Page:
US blocks appointment of ex-Palestinian PM as UN envoy to Libya


UNITED NATIONS, Feb 11 (APP): The United States has blocked the appointment

of former Palestinian prime minister Salam Fayyad to be the new UN envoy to Libya, in
what was seen as a show of the Trump administration’s support to Israel at the world body.
UN a statement late on Friday, US Ambassador to the UN Nikki Haley said that
President Donald Trump’s administration “was disappointed” to learn that UN
Secretary-General Antonio Guterres had proposed Fayyad to the Security Council as the
next UN special representative to the North African country.
“For too long the UN has been unfairly biased in favour of the Palestinian Authority to the
detriment of our allies in Israel,” Haley further said, adding that she could not support the
appointment since the state of Palestine is not a full member of the world body.
Haley’s comments come as 137 of the 193 UN member states have already recognized the
state of Palestine, which is also a non-member observer state at the UN. Washington has
yet to recognize the state of Palestine.
Reiterating Washington’s support for Israel, she also said, “Going forward, the United
States will act, not just talk, in support of our allies.”
The 64-year-old Palestinian politician served as prime minister from 2007 to 2013,
and was the finance minister twice, from 2002 to 2005, and 2007 to 2012. Fayyad is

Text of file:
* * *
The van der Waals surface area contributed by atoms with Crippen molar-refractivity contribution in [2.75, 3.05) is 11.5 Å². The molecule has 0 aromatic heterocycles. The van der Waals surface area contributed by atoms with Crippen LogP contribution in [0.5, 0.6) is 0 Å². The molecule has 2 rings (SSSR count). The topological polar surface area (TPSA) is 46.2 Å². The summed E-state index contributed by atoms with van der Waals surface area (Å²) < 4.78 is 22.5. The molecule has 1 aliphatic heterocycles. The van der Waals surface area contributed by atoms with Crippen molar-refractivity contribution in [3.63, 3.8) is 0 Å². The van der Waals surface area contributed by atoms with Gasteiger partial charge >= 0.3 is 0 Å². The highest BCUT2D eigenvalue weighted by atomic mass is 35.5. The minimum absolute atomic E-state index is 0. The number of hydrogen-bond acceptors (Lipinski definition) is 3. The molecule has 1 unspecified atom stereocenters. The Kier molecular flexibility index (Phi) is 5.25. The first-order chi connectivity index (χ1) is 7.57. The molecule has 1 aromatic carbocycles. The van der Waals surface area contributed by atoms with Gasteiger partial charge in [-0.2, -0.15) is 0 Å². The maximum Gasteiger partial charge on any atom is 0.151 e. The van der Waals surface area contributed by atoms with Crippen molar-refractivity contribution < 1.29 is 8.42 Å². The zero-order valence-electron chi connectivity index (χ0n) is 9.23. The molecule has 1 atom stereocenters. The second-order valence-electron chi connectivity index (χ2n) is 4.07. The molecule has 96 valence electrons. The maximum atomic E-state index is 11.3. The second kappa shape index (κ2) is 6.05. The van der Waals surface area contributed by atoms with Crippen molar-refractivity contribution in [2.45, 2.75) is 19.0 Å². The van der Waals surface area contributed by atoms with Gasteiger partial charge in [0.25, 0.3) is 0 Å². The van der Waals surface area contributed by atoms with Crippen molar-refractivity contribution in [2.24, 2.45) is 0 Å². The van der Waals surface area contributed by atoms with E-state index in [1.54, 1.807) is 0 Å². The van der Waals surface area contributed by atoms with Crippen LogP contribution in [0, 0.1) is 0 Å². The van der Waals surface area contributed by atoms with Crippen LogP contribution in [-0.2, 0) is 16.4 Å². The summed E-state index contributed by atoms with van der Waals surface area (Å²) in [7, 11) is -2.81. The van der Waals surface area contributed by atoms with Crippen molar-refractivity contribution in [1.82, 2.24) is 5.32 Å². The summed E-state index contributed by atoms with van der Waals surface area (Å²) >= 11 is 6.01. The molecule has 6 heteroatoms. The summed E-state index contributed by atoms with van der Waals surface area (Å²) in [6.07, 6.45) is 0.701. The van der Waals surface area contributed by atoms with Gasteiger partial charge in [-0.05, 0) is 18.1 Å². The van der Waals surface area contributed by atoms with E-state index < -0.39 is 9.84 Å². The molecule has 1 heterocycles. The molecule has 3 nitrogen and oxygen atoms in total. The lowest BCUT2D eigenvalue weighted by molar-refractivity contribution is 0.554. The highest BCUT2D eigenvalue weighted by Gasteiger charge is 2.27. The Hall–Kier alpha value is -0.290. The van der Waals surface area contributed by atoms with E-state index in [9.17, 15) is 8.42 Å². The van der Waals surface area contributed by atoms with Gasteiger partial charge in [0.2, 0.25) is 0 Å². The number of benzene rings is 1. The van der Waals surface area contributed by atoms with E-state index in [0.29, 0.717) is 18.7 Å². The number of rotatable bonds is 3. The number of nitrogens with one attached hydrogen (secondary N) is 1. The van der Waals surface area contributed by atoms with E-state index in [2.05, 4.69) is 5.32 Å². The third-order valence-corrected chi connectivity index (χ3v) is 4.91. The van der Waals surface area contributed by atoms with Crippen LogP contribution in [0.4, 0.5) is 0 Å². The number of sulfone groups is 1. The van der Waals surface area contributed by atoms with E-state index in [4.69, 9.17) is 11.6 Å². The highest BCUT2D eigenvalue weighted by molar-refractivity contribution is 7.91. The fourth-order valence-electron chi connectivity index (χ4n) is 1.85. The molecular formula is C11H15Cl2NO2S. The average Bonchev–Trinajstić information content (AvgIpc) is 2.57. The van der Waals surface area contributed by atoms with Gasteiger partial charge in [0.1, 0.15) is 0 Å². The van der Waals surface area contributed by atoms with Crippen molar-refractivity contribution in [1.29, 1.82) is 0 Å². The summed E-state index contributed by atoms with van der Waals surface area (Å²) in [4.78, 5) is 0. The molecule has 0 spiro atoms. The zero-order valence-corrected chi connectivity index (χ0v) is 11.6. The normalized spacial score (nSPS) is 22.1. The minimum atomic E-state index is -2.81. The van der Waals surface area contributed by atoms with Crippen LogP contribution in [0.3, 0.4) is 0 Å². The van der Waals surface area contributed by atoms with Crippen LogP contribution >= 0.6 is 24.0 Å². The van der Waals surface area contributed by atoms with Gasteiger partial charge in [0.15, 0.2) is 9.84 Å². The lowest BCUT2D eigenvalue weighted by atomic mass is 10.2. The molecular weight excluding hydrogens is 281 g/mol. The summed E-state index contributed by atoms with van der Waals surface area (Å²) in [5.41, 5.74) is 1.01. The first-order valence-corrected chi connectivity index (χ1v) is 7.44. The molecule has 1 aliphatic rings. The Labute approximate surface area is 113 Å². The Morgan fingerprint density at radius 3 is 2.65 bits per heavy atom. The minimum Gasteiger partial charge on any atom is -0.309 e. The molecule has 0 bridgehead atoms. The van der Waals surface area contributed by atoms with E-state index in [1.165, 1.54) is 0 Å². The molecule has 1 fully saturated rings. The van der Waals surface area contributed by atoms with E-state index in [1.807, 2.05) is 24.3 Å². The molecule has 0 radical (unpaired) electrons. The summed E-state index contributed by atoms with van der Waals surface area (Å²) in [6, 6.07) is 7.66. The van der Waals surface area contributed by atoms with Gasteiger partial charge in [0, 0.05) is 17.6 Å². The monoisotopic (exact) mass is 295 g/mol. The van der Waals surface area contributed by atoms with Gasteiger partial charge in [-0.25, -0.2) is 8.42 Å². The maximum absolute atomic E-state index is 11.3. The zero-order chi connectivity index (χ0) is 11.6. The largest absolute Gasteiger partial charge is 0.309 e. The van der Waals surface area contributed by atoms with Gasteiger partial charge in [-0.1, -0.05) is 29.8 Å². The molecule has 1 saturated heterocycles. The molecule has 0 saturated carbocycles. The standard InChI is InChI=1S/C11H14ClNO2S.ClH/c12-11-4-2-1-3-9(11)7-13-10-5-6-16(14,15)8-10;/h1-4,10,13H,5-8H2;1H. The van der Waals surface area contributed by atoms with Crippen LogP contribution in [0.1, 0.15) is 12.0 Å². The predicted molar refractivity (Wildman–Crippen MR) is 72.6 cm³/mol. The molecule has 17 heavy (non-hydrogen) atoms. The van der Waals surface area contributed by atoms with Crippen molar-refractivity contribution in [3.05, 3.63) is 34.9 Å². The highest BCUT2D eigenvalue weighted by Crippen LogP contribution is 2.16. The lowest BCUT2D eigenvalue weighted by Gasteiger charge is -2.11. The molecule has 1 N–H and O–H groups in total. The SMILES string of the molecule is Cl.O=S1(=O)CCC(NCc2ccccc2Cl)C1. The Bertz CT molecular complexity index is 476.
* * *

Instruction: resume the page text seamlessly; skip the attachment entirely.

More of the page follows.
well-respected for his work in reforming the Palestinian Authority and spurring its economy
and had the support of the 14 other Security Council members to succeed Martin Kobler
in the Libya job.
Guterres had given the Security Council until late Friday to consider Fayyad as a
replacement for Martin Kobler of Germany, who has served as the Libyan envoy since
November 2015.
Fayyad’s appointment had come amid diplomatic negotiations over changes to a
UN-brokered political deal that led to the formation of Libyan Prime Minister Fayez
al-Sarraj’s unity government.
The Sarraj government was installed in Tripoli last year, but has failed to assert
control further east, where strongman General Khalifa Haftar holds sway.
Kobler told the Security Council on Wednesday that talks on “possible
amendments” to the political agreement were making progress.
It was the first major appointment by Guterres of a special envoy to a conflict area since
he became UN chief on 1 January.
US President Donald Trump and Ambassador Haley have criticized the UN for
adopting a resolution in December that demanded an end to Israeli settlement building.
Israeli Ambassador to the UN Danny Danon praised the US decision and described
it as “the beginning of new era where the US stands firmly behind Israel against any and
all attempts to harm the Jewish state.”